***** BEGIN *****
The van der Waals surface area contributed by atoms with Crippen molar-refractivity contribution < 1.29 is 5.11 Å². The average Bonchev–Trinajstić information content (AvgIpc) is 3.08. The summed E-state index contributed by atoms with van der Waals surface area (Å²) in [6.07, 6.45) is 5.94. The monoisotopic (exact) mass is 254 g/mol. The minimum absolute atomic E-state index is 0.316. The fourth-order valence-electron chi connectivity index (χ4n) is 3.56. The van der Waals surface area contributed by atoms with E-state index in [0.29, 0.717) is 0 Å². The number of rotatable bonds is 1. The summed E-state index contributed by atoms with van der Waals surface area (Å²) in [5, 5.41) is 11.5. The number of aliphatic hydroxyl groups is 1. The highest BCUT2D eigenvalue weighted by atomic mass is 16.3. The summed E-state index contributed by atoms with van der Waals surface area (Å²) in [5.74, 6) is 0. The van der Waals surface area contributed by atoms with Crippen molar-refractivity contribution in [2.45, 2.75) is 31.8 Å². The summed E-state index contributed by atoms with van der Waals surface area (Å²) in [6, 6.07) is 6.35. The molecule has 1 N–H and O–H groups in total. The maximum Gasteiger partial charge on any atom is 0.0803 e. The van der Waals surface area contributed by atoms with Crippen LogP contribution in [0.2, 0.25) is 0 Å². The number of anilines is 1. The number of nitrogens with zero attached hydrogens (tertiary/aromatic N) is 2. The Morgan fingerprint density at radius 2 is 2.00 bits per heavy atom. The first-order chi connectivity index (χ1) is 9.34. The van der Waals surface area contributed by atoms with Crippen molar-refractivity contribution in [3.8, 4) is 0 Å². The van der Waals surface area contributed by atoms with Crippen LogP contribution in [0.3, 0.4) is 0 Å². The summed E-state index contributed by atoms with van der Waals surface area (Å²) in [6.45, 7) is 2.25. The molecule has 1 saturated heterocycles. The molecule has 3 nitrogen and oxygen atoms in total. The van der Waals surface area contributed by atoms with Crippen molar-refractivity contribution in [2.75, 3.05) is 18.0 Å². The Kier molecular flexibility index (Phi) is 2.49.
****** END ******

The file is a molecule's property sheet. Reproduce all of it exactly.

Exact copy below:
The van der Waals surface area contributed by atoms with Crippen molar-refractivity contribution < 1.29 is 5.11 Å². The average Bonchev–Trinajstić information content (AvgIpc) is 3.08. The summed E-state index contributed by atoms with van der Waals surface area (Å²) in [6.07, 6.45) is 5.94. The monoisotopic (exact) mass is 254 g/mol. The minimum absolute atomic E-state index is 0.316. The fourth-order valence-electron chi connectivity index (χ4n) is 3.56. The van der Waals surface area contributed by atoms with E-state index in [0.29, 0.717) is 0 Å². The number of rotatable bonds is 1. The summed E-state index contributed by atoms with van der Waals surface area (Å²) in [5, 5.41) is 11.5. The number of aliphatic hydroxyl groups is 1. The highest BCUT2D eigenvalue weighted by atomic mass is 16.3. The summed E-state index contributed by atoms with van der Waals surface area (Å²) in [5.74, 6) is 0. The van der Waals surface area contributed by atoms with Crippen molar-refractivity contribution in [2.45, 2.75) is 31.8 Å². The summed E-state index contributed by atoms with van der Waals surface area (Å²) in [6, 6.07) is 6.35. The molecule has 1 N–H and O–H groups in total. The maximum Gasteiger partial charge on any atom is 0.0803 e. The van der Waals surface area contributed by atoms with Crippen LogP contribution in [0.2, 0.25) is 0 Å². The number of anilines is 1. The number of nitrogens with zero attached hydrogens (tertiary/aromatic N) is 2. The Morgan fingerprint density at radius 2 is 2.00 bits per heavy atom. The first-order chi connectivity index (χ1) is 9.34. The van der Waals surface area contributed by atoms with Crippen molar-refractivity contribution in [3.8, 4) is 0 Å². The van der Waals surface area contributed by atoms with Crippen LogP contribution in [0.3, 0.4) is 0 Å². The summed E-state index contributed by atoms with van der Waals surface area (Å²) in [6.45, 7) is 2.25. The molecule has 1 saturated heterocycles. The molecule has 3 nitrogen and oxygen atoms in total. The van der Waals surface area contributed by atoms with Crippen molar-refractivity contribution in [2.75, 3.05) is 18.0 Å². The Kier molecular flexibility index (Phi) is 2.49.